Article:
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MIT to propose largest tuition hike in five years

By Irene C. Kuo

Tuition at MIT may rise by $1,100 from $13,400 in 1988-1989 to $14,500 in 1989-1990, according to President Paul E. Gray '54. The 8.2 percent increase would be the largest in the past five years.

The self-help level, which has remained at $4900 for four years, may rise to $5300. The Executive Committee will make an official decision on both increases in March.

Despite the increases, MIT expects a $6 million deficit in fiscal 1990, according to Gray. The deficit for the present fiscal year is $2.7 million.

Gray could not predict whether tuition increases of the proposed size would be a trend. "We take these figures one year at a time," he said. "We look at more than one year into the future, but we set the numbers for the immediate coming year." In the past five years, tuition increases at MIT have hovered near 7 percent. Only once in those years was it closer to 6 percent.

Dartmouth plans to raise tuition by 7.5 percent, the University of Pennsylvania by 8 percent, and Wellesley by 9 percent, according to Gray. He did not know the figures at other schools.

Gray has said in the past that many other universities have the advantage that earnings from endowments cover their costs. "MIT's endowment is substantial in absolute terms, but it is not large in the context of MIT. In absolute terms, the size of MIT's endowment ranks around 7th. Harvard has the largest at $4 billion; MIT has about $1.2-1.3 billion. However, you must relate absolute endowment to size of institution. [Taking the number of faculty members and graduate students], MIT is 20th-30th," he explained.

Students should not have expected the self-help level to remain at $4900 forever, Gray said. "The self-help level had to increase. The increase in the costs [of attending MIT] has to be born by both families and the Institute," he said. Though unrestricted or general funds used to support undergraduate scholarships at MIT have increased by a factor of 4.5 since 1980-1981, the federal government has not expanded its scholarship programs, he explained.

"The freeze in the self-help level was carried out one year at a time," said Leonard V. Gallagher '54, director of student financial aid. "We were warned each time that it would have to go up the next year."

Since the program's inception in 1967-1968, the self-help level at MIT has been larger than at any of its competitors, according to Gray. "It's not something to be proud of; I'm just stating a fact," he said.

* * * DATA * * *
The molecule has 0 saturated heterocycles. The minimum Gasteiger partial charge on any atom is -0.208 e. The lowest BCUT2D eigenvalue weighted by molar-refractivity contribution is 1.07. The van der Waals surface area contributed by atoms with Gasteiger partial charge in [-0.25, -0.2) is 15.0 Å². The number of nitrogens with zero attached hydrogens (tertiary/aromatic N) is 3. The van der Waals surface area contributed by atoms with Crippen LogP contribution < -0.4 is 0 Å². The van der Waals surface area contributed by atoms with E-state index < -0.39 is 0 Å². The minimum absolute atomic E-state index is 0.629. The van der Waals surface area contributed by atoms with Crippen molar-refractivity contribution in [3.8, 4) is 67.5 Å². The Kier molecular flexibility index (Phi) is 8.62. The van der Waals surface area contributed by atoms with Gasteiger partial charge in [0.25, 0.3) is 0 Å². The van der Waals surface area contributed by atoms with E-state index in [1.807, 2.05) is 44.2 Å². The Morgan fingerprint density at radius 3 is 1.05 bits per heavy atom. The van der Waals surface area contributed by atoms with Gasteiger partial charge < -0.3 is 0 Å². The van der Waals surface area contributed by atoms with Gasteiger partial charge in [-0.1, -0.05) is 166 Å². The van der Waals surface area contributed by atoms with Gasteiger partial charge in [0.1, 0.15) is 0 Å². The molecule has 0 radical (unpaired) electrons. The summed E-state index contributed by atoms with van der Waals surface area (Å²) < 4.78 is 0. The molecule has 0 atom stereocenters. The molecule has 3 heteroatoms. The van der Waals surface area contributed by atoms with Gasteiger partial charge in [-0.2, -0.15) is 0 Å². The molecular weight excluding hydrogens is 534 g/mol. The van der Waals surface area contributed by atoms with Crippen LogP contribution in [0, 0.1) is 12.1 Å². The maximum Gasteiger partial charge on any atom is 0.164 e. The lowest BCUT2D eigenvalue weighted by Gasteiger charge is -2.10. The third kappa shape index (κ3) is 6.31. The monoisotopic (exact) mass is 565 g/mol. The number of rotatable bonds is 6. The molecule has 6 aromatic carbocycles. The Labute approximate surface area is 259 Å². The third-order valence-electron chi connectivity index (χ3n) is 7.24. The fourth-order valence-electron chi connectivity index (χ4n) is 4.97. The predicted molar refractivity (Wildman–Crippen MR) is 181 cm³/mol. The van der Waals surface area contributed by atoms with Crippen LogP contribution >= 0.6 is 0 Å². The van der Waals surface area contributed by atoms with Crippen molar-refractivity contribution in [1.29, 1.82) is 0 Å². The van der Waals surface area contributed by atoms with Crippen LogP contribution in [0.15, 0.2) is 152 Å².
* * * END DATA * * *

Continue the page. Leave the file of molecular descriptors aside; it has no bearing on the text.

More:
The Executive Committee held the self-help level constant during the past four years to allow other institutions to catch up to MIT, according to Gray. With the increase in the self-help level, MIT may no longer be closing the gap between itself and other schools, but at least it will be sustaining the gap, he noted.

Gallagher, however, said that it is not fair to compare MIT's self-help level with other universities' levels because MIT does not compete with them on financial aid packages. While other schools stagger their financial aid packages to attract the best students, the only factor which MIT considers is economic need.

Tuition increases have a negative impact, but it is hard to appraise the size of their effect on applications and enrollment when so many other components are involved, Gray said. These include the decrease in the number of applications to most private schools, the decline in enrollment at engineering schools, and the decrease in the number of_18-year-olds.

Despite the annual tuition increases, the distribution by family income of MIT freshman aid applicants across the national income quartiles has been stable, according to Gray. "There has been a steady upward trend in the lowest income quartile, and a downward trend in the highest income quartile," he said.

It is still too early to tell how the Opportunity Awards Program, in its first year, is faring, according to Gallagher. For the next seven years, the program will identify the 125 neediest students in each incoming class and award an average of $2000 to each one. The self-help level for each of these student is thus lowered by the amount he receives.

"Our objective is not so much to enroll low income students but to get more of them to apply to MIT, and we expect to meet this goal," Gallagher said. "The yield rate has traditionally been highest among the neediest students," he noted.